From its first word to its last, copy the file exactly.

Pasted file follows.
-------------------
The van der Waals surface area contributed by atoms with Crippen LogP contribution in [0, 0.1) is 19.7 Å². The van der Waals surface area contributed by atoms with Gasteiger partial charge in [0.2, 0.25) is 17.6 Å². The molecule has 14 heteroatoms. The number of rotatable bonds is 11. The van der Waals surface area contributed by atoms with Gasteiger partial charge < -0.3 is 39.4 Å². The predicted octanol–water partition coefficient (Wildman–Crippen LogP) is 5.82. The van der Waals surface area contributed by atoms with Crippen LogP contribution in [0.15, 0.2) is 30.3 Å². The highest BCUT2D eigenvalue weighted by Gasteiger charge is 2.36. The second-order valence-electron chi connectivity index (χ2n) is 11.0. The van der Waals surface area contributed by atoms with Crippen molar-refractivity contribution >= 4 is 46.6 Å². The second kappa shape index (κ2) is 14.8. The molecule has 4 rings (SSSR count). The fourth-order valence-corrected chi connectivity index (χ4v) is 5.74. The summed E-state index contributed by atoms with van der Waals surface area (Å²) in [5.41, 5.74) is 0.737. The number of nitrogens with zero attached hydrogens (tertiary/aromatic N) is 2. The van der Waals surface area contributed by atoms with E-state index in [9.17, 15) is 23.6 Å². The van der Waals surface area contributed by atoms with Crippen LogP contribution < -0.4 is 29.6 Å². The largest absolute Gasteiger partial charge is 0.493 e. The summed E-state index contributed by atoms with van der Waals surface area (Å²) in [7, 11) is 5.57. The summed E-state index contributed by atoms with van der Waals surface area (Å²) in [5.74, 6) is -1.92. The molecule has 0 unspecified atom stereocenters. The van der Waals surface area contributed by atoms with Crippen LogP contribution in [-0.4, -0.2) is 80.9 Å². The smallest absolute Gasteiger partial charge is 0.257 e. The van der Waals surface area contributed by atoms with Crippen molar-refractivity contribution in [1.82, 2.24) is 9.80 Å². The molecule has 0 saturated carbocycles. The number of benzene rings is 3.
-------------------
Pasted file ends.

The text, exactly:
The van der Waals surface area contributed by atoms with Crippen LogP contribution in [0, 0.1) is 19.7 Å². The van der Waals surface area contributed by atoms with Gasteiger partial charge in [0.2, 0.25) is 17.6 Å². The molecule has 14 heteroatoms. The number of rotatable bonds is 11. The van der Waals surface area contributed by atoms with Gasteiger partial charge < -0.3 is 39.4 Å². The predicted octanol–water partition coefficient (Wildman–Crippen LogP) is 5.82. The van der Waals surface area contributed by atoms with Crippen LogP contribution in [0.15, 0.2) is 30.3 Å². The highest BCUT2D eigenvalue weighted by Gasteiger charge is 2.36. The second-order valence-electron chi connectivity index (χ2n) is 11.0. The van der Waals surface area contributed by atoms with Crippen molar-refractivity contribution >= 4 is 46.6 Å². The second kappa shape index (κ2) is 14.8. The molecule has 4 rings (SSSR count). The fourth-order valence-corrected chi connectivity index (χ4v) is 5.74. The summed E-state index contributed by atoms with van der Waals surface area (Å²) in [5.41, 5.74) is 0.737. The number of nitrogens with zero attached hydrogens (tertiary/aromatic N) is 2. The van der Waals surface area contributed by atoms with E-state index in [9.17, 15) is 23.6 Å². The van der Waals surface area contributed by atoms with Crippen LogP contribution < -0.4 is 29.6 Å². The largest absolute Gasteiger partial charge is 0.493 e. The summed E-state index contributed by atoms with van der Waals surface area (Å²) in [7, 11) is 5.57. The summed E-state index contributed by atoms with van der Waals surface area (Å²) in [5.74, 6) is -1.92. The molecule has 0 unspecified atom stereocenters. The van der Waals surface area contributed by atoms with Crippen LogP contribution in [-0.4, -0.2) is 80.9 Å². The smallest absolute Gasteiger partial charge is 0.257 e. The van der Waals surface area contributed by atoms with Crippen molar-refractivity contribution in [1.82, 2.24) is 9.80 Å². The molecule has 0 saturated carbocycles. The number of benzene rings is 3.